Estate of Carpenter (1983)

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[Civ. No. 65691. Court of Appeals of California, Second Appellate District, Division Two. March 8, 1983.]

Estate of FRANK A. CARPENTER, Deceased. VERNON CARPENTER, as Administrator, etc., Petitioner and Respondent, v. MARY J. CHANDLER et al., Claimants and Appellants.

(Opinion by Beach, J., with Roth, P. J., and Compton, J., concurring.)

COUNSEL

Simmons & Wright and Berkeley L. Simmons for Claimants and Appellants.

Heinzelman & Schoenherr and Jeffrey T. Schoenherr for Petitioner and Respondent.

OPINION

BEACH, J.

Issue:

We consider here the question: "May a joint tenant of real property unilaterally convey his interest therein directly to himself alone and thereby terminate the joint tenancy?" Our holding is: "yes, he may do so"; and we affirm the trial court.

Background:

Prior to his death, Frank Carpenter (decedent) and appellant Mary Chandler owned property as joint tenants. By a grant deed executed only by himself as grantor, decedent Carpenter conveyed his interest to himself as grantee stating in the deed that it was "made for the purpose of breaking the joint tenancy." After the death of Frank Carpenter, the administrator (CTA) of his estate, included [140 Cal. App. 3d 711] an undivided one-half interest in the subject real property as part of the inventory of decedent's estate and passing by his will.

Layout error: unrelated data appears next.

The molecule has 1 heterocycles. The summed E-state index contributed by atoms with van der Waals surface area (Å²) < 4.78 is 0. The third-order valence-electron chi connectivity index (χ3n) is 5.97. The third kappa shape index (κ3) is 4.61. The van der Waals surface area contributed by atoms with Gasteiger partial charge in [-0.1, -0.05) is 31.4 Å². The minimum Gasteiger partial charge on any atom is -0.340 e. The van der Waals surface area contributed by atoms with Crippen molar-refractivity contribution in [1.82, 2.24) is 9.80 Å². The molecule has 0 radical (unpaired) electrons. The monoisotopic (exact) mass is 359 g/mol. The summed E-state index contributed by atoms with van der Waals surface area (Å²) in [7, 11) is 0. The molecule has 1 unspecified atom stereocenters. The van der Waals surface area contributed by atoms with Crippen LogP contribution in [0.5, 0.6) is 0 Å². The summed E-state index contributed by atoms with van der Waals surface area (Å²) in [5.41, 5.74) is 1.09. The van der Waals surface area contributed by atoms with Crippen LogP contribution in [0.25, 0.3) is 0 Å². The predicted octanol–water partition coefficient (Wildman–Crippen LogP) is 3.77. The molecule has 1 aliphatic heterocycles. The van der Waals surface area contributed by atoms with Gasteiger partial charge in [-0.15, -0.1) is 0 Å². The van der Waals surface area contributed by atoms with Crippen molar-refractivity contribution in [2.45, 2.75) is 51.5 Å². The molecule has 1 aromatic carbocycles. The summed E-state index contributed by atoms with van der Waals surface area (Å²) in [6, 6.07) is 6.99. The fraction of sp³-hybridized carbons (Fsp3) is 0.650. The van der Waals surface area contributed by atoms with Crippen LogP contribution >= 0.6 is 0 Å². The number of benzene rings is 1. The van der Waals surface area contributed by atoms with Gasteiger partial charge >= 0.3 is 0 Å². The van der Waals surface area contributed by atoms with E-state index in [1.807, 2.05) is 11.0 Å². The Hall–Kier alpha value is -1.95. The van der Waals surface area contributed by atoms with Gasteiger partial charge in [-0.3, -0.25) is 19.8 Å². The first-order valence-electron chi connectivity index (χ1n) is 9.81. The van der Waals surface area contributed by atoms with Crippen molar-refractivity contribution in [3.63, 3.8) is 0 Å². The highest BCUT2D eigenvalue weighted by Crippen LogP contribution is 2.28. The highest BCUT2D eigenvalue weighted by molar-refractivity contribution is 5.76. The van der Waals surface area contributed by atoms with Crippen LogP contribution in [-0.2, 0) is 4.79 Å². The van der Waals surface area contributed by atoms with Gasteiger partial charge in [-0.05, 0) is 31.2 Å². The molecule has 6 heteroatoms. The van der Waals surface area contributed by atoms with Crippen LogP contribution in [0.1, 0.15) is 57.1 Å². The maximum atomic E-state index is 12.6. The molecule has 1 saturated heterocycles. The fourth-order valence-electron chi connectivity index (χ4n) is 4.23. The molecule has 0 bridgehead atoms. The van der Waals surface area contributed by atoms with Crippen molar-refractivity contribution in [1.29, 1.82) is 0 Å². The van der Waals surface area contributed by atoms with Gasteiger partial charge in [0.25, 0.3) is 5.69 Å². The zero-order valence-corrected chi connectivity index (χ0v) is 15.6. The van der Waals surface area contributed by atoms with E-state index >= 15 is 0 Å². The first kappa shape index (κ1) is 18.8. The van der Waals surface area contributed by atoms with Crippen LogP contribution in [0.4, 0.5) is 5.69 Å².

The trial court found that the transfer by the joint tenant was valid, that it terminated the joint tenancy, and that the parties thereafter held the property as tenants in common. Decedent's undivided one-half interest passed under the terms of his will disposing of that undivided one-half interest, and the remainder undivided one-half interest belonged to appellant.

Discussion:

[1] It is well established and not in dispute here that one joint tenant may terminate the joint tenancy by conveying his interest to another. The particular specific question here is whether he may do so by a deed conveying the property to himself. There are two cases in California answering this specific question and each reaching an opposite result. Clark v. Carter (1968) 265 Cal. App. 2d 291 [70 Cal. Rptr. 923], holds that a joint tenant may not so terminate the joint tenancy. A later case,Riddle, v. Harmon (1980) 102 Cal. App. 3d 524 [162 Cal. Rptr. 530, 7 A.L.R.4th 1261], holds to the contrary that a joint tenant may so unilaterally sever the joint tenancy. [2] We cannot say that the trial court erred in following the holding of Riddle.

The court in Riddle made a thoughtful review of the reasoning of Clark. As the Riddle court observed, Clark explained that if the grantor (the joint tenant seeking to breach the joint tenancy) had conveyed to a third party who then reconveyed to the grantor, such a two-step transfer would be recognized as valid. The court in Riddle observed it could find no real and useful purpose for the use of such a third party or "strawman." Neither can we. Although the ancient rituals of the common law of livery of seizin--e.g., handing one a peppercorn or a dirt clod to the new owner, may have served the purpose of evidencing to all who bore witness thereto the act of conveyance, that act is now substituted by the execution and recording of deeds. As indicated in Riddle the strawman is but one of many fictions, devices, ploys and circuitous ways by which lawyers have worked out, and courts have upheld, methods to evade the old legal notion that a person cannot be both a grantor and grantee in a transfer. The Riddle decision simply faces the issue straightforwardly and holds that if the termination may be accomplished in a circuitous manner, it may be done directly. The other circuitous steps add nothing to the quality or dignity of the act and do nothing to afford greater protection to others who may be affected thereby as, for example, the other joint tenants, than does a direct act.